"The market can manage waste without sacrificing our liberty. The war of the environmentalists against waste is actually a war against personal choice."

Western Standard
In defence of waste
by, Pierre Lemieux

“In the natural world”, writes ecologist David Suzuki, “nothing is wasted. Zero waste needs to become the basis of the human economy as well as nature’s economy.”

The problem is, what is waste? Everything over and above what one needs? But what does one need? MP3 players and GPS systems? To survive, we actually need very little. Less than six pounds of soybeans per day provides all the calories a person needs. In his 1854 book Walden, Henry David Thoreau argued that a wooden box measuring six feet by three with a cover would provide shelter when needed. We pay too much for shelter, he explained, adding rhetorically: “Would the savage have been wise to exchange his wigwam for a palace on these terms?”

With a diet of soybeans and a wigwam for shelter, individuals would leave a tiny carbon footprint. They would also have a life expectancy of less than 50 years, which is still the case in sub-Saharan Africa. There would be no ecological waste, just wasted lives.

Man not only has needs, he also has preferences. “Waste” has no meaning outside of these preferences. Merely surviving is not the goal. Most people want fun too.

In fact, there is no more waste in social interaction than in the natural world — which is not surprising since man, the rational animal, is part of nature. The symmetry between human and animal behaviour allows evolutionary biologists to use the economic concept of cost, like when Richard Dawkins shows that sunk investments in a sexual relationship cannot explain a male’s future fidelity towards a female (The Selfish Gene, Oxford University Press, 1989, p. 150; see also my Comprendre l’économie, Belles Lettres, 2008, p. 48).

An individual makes his choices according to his preferences given his constraints, that is, given the configuration of prices and other conditions that reflects other individuals’ choices. He maximizes his benefits over his costs, which is just another way of saying that he doesn’t waste anything.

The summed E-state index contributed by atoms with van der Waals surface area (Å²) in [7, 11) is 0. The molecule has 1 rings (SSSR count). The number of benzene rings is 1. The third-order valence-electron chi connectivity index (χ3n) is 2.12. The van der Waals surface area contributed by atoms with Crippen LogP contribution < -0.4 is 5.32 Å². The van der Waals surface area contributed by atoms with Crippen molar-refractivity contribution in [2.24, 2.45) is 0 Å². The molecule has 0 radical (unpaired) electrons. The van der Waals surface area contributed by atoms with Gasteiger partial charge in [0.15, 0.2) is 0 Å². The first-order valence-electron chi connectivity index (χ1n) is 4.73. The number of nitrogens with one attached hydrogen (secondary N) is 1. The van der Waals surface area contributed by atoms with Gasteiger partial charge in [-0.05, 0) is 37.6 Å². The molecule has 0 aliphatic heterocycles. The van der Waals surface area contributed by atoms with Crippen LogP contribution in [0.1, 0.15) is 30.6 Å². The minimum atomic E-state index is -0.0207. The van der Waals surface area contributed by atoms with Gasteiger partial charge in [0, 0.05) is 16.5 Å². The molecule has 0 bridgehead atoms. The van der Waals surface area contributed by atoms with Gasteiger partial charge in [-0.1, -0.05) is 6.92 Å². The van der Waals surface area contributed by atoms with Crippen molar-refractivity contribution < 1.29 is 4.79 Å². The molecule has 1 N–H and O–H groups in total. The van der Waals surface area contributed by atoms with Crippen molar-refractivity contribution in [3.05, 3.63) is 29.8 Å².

Markets have the advantage of helping in the computation of costs and benefits. If it costs me less to purchase a new printer and throw away the old one instead of getting it repaired, it means that the resources used up to manufacture a printer are worth less than the resources used in repairing it. The worth or value of something is calculated by having all individuals bid for the resources according to what these resources are worth for the satisfaction of their preferences. The market is an on-going auction that directs resources and the goods and services they produce to those who attach more value to them.

Note that repairmen are no more slaves than consumers. If repairmen worked for free, repairs would be cheaper.

Of course, nothing should prevent individuals from living according to Thoreauvian voluntary simplicity. But the term “voluntary” has its importance, as opposed to people being forced by law to do what is supposedly good.

In the absence of markets, or if markets are overridden, resource allocation is decided by authority. In practice, this allocation method means giving the greatest weight to the preferences of politicians and bureaucrats — or of the autocrat. This is the sort of society that Suzuki and his coreligionists want to establish.

The environmental movement is a statist religion with its plastic-bag sins, Goddess-Earth dogmas, carbon-footprint incantations, and global-warming eschatology. Just read the very beginning of Le Devoir’s November 8th and 9th review of Suzuki’s latest book: “The environmental catastrophe is on its way. It’s difficult to doubt it without demonstrating an unusual bad faith.”

By the way, why does Suzuki publish paper-made, copyrighted, highly-subsidized books, instead of webbing his writings in low-footprint electrons for everyone to read? Heretics of the world, unite!

This is not denying that there can be real environmental problems. It is not impossible that free, decentralized individual actions, when aggregated, bring consequences that have higher costs than benefits. We observe this in the case of resources with no well-defined property rights, where, as a consequence, nobody is responsible. Economists call these phenomena “externalities”. Assuming the prediction of global warming — conveniently renamed “climate change” to hedge the possibility that we may be in a cooling cycle — materializes, we still have to inquire whether the remedies proposed would not be worse than the disease. Coercively enrolling people in the service of the new class of environmental priests is such a despicable alternative.

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Pierre's weekly columns are also published at Liberty in Canada